The paired applied submandibular gland or latin submandibular gland (in veterinary anatomy as mandibular gland hereinafter) is one of three major salivary glands . It is a mixed seromucous gland and produces with the other glands together the saliva ( Saliva ). The lower salivary gland supplies most of the total amount of saliva. It lies on both sides at the lower jaw angle, between the lower jaw and the digastric muscle in the so-called submandibular trigonum , and here within the superficial sheet of the cervical fascia ( fascia cervicalis ). The posterior part of the gland, like a hook, encompasses the posterior border of the mylohyoid muscle . The palpable salivary gland can be mistaken for less experienced people with a swelling of the mandibular lymph nodes directly to the side of it .
The duct of the gland ( ductus submandibularis , Wharton's duct ) opens together with that of the large sublingual gland on the caruncula sublingualis ("starvation wart"), a small papilla on the side of the tongue frenulum .
Innervation and blood supply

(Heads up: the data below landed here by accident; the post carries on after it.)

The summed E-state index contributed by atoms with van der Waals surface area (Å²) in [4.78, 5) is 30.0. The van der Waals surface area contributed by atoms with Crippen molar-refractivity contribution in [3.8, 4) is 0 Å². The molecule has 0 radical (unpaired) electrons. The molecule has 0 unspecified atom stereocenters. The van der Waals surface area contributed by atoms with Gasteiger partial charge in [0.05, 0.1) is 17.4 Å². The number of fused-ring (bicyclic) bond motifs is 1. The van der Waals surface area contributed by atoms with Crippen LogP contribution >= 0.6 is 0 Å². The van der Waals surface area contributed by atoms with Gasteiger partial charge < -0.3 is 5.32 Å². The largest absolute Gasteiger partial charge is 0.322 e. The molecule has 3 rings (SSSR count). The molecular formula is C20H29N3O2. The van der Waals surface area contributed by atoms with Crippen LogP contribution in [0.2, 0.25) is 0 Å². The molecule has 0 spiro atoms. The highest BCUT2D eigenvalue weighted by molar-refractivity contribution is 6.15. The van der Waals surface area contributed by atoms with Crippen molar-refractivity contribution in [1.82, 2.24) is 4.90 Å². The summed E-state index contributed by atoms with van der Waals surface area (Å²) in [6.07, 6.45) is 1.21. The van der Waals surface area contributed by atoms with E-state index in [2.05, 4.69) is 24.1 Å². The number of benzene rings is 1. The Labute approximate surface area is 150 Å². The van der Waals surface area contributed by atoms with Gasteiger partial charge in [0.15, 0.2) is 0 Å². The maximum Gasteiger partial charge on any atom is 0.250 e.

The innervation of the mandibular salivary gland is carried out by the vegetative nervous system . The parasympathetic nerve fibers originate from the upper salivary gland nucleus ( nucleus salivatorius superior ) and leave the cranial cavity with the chorda tympani , a branch of the seventh cranial nerve ( nervus facialis ). These fibers connect to the lingual nerve and thus reach the submandibular ganglion (referred to as the mandibular ganglion in animals ), where they are switched and then move to the mandibular and sublingual salivary glands.
The blood supply takes place through the facial artery , the venous outflow through the submental vein and the sublingual vein. Regional lymph nodes are the chin ( Nodi lymphoidei submentales ) and the lower jaw ( Lymphonodi submandibulares ).
The submandibular gland is a mixed seromucosal gland. In the microscopic sectional image one sees serous, ie thin liquid secretion producing end pieces, which occasionally open into mucous, ie thick liquid secretion tubules. Switching pieces, tubes made of flat epithelium , form the transition to the excretory duct system.
- Karl Zilles, Bernhard Tillmann : Anatomy . Springer, 2010, ISBN 978-3-540-69483-0 , pp. 438 .
- Franz-Viktor Salomon: oral cavity, cavum oris . In: Franz-Viktor Salomon et al. (Hrsg.): Anatomie für die Tiermedizin . 2nd Edition. Enke, Stuttgart 2008, ISBN 978-3-8304-1075-1 , pp. 239-264 .